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Pierce ARC Research Report RL-12- ISeptember, 1979
Comparing flat fan and hollow cone spray-patterns Ait-controlling
diseases of Morgan melon planted at one month int vals
R. M. Sonoda and N. C. Hayslip
Abstract OCT 199
There were no significant differences in disease seveifyMkWitAiv. of Florida
between plots sprayed with nozzles forming a flat fan or hllow tone
pattern in each of three plantings of Morgan melon made at one month
intervals at the Agricultural Research Center, Fort Pierce. Plots
sprayed with flat fan SS8002 nozzles appeared to be the least affected
in each of the three plantings, however. The diseases noted were
downy mildew, powdery mildew, and gummy stem blight.
Sprays of fungicide with nozzles producing a flat-fan spray
pattern were more effective in controlling foliar diseases of several
crops in Ohio (5) and Florida (2, 3, 4). The flat-fan pattern was
more effective than hollow cone patterns in controlling foliar diseases
of Morgan melon where fungicide concentration, nozzle size and tractor
speed were varied (2). The following tests were conducted to determine
whether control of Morgan melon diseases would be influenced by time of
planting of the crop.
Materials and Methods
'Morgan' melon was plug-mix seeded (1) into plastic-mulch-covered
beds on February 22, March 22, and April 22, 1979 on Oldsmar fine sand
at the Agricultural Research Center, Fort Pierce (ARC-FP). The soil
was fertilized with 4-16-4 analysis fertilizer prior to bedding. Two
bands of 32 lb/00 ft (47.6 kg/100 m), 21 in (0.53 m) apart were applied
at the time the beds were covered with the 1.5 mil white on black
plastic. Fifteen plants, two feet (0.61 m) apart, were planted in a
single row down the middle of the bed. The plots were separated by a
15 ft (4.6 m) buffer downrow and by 12 ft (3.7 m) space between rows.
There were five replicates of each treatment in a randomized complete
block. The three plantings were all in the same block. The first
planting was made in the northwest corner of the block, the second in
the northeast, and the third in the southeast corner. The prevailing
winds during the experiment was from the southeast.
The melons were sprayed at one week intervals with a tractor-
drawn spray-rig, beginning 3-4 weekds after seeding. There were four
treatments; two nozzle types and two sizes per nozzle type. Nine flat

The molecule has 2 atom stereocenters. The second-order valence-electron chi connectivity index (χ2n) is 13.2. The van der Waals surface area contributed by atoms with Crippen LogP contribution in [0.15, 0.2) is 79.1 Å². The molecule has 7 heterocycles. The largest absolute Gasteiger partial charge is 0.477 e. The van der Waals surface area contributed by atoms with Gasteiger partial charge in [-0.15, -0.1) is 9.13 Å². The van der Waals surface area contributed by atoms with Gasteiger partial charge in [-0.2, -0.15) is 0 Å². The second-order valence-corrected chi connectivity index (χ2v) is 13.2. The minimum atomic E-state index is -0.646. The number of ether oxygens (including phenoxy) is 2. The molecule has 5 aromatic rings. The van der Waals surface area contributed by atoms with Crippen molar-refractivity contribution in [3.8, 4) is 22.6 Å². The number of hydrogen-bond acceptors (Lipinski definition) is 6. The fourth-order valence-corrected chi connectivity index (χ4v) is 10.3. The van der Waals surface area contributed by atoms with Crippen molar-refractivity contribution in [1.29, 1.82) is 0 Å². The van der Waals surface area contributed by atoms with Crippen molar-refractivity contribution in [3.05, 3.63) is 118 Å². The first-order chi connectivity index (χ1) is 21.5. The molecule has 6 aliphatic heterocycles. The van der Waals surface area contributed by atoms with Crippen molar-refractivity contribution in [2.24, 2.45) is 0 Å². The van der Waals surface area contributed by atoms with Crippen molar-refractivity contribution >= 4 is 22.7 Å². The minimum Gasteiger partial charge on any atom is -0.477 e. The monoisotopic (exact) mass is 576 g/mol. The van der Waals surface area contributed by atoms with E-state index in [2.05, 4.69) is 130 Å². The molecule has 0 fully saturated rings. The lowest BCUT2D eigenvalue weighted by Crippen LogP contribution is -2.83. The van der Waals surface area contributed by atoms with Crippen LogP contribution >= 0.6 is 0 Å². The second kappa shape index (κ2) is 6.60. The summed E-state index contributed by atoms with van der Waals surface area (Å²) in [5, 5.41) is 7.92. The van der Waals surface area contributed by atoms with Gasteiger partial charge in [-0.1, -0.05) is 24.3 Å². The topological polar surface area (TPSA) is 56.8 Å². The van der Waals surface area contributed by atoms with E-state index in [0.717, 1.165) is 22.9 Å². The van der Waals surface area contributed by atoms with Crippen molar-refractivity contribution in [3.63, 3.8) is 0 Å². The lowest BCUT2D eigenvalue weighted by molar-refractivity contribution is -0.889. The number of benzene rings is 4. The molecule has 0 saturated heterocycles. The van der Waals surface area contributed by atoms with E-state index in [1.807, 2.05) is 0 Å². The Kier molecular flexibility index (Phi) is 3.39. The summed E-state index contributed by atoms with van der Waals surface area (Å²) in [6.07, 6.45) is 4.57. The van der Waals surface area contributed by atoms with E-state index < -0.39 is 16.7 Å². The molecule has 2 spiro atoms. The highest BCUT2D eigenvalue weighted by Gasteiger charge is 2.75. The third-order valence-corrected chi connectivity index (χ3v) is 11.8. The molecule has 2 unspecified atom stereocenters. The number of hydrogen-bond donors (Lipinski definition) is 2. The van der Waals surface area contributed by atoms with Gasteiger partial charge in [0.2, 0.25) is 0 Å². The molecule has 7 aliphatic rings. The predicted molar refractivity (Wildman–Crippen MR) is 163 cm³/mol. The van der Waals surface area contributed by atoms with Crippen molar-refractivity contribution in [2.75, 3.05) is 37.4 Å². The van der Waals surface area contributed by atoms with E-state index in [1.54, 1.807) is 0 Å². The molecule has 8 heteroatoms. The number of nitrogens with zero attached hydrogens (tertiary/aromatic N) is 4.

fan (SS8002 or SS8003) or seven hollow cone (Tee Jet D4-25 or D5-25)
were arranged on a spray boom as previously described (2). Tractor
speed was adjusted to apply 5.3 g active ingredient of mancozeb per
100 ft2 (9.3 m2) at 200 psi (1.4 x 105 Pa). The order in which the
nozzles were used each spray day was randomly determined. When heavy
rains fell before a scheduled spray was completed or immediately after
spraying was completed, all plots were re-sprayed when weather cleared
on that day or the following day.
Plants were rated for disease severity on May 23 for planting 1,
June 14 for planting 2, and July 7 for planting 3. The disease severity
ratings were 1 = no disease to 10 = plants completely difoliated.
Results and Discussion
All three plantings were affected by downy mildew, powdery mildew,
and gummy stem blight. Severe defoliation occurred when the melon
fruit were nearing maturity in all three plantings. Of the three diseases,
downy mildew appeared to be the primary defoliator. It was difficult to
separate the effect of one disease from that of another. Disease severity
ratings for all three plantings (Table 1) were based on condition of
plants rather than on the internsities of individual diseases.
Although plots treated with SS8002 flat fan nozzles appeared to be
less affected than plots treated with the other nozzles in each of the
three plantings (Table 1), no significant differences in the means of
the disease severity indices were observed in any of the plantings.
Although results have not been consistent during the past three
seasons (Table 1, and ref. 2, 3, and 4) Morgan melon plots sprayed with
flat fan nozzles have generally been less affected by the foliar disease
complex than plots sprayed with hollow cone nozzles. Further tests are
needed to determine whether flat fan nozzles do give better control than
hollow cone nozzles on foliar diseases of Morgan melon.
Table 1. Severity ratings for downy mildew, powdery mildew, and gummy
stem blight disease complex on 'Morgan' melons planted at
one month intervals at the Agricultural Research Center,
Fort Pierce, and sprayed with nozzles producing a hollow
cone or flat fan pattern.
Disease Severity Index 1/
Spray Nozzle Planting Planting Planting
Pattern Size 1 2 3
flat fan SS8002 4.4 3.4 3.6
flat fan ss80o3 5.2 4.6 3.3
hollow cone D4-25 5.3 4.0 4.4
hollow cone D5-25 5.5 4.4 4.5
NS NS NS
1/ Rating system: 1 = no disease to 10 = plants completely defoliated.
Disease severity ratings made on May 23, planting 1; June 14, planting
2; and July 7, planting 3.
Planting dates 1 = February 22, 1979, 2 = March 22, 1979, and 3 =
April 22, 1979. Each planting consisted of five replications of
each treatment in a randomized complete blocks.
1. Hayslip, N. C. 1979. Plug-mix seeding guide for small farms and home
gardens. Ft. Pierce ARC Res. Rept. RL-1979-7.
2. Sonoda, R. M. and N. C. Hayslip. 1978. Comparison of flat fan and
hollow cone spray patterns on 'Morgan' melon diseases. Ft.
Pierce ARC Res. Rept. RL-1978-7.
3. Sonoda, R. M. and N. C. Hayslip. 1977. Comparison of two spray
nozzle arrangements for control of 'Morgan' melon diseases,
1976. Fungicide and Nematocide Tests, Results of 1976. 32: 87.
4. Sonoda, R. M. and N. C. Hayslip. 1977. Flat fan vs. hollow cone
spray patterns against fungus diseases of three vegetable
crops. Ft. Pierce ARC Res. Rept. RL-1977-5.
5. Wilson, J. D., 0. K. Hedden, and J. P. Sleesman. 1963. Spray
droplet size as related to disease and insect control on row
crops. Ohio Ag. Exp. Sta. Res. Bul. 945. 50 pp.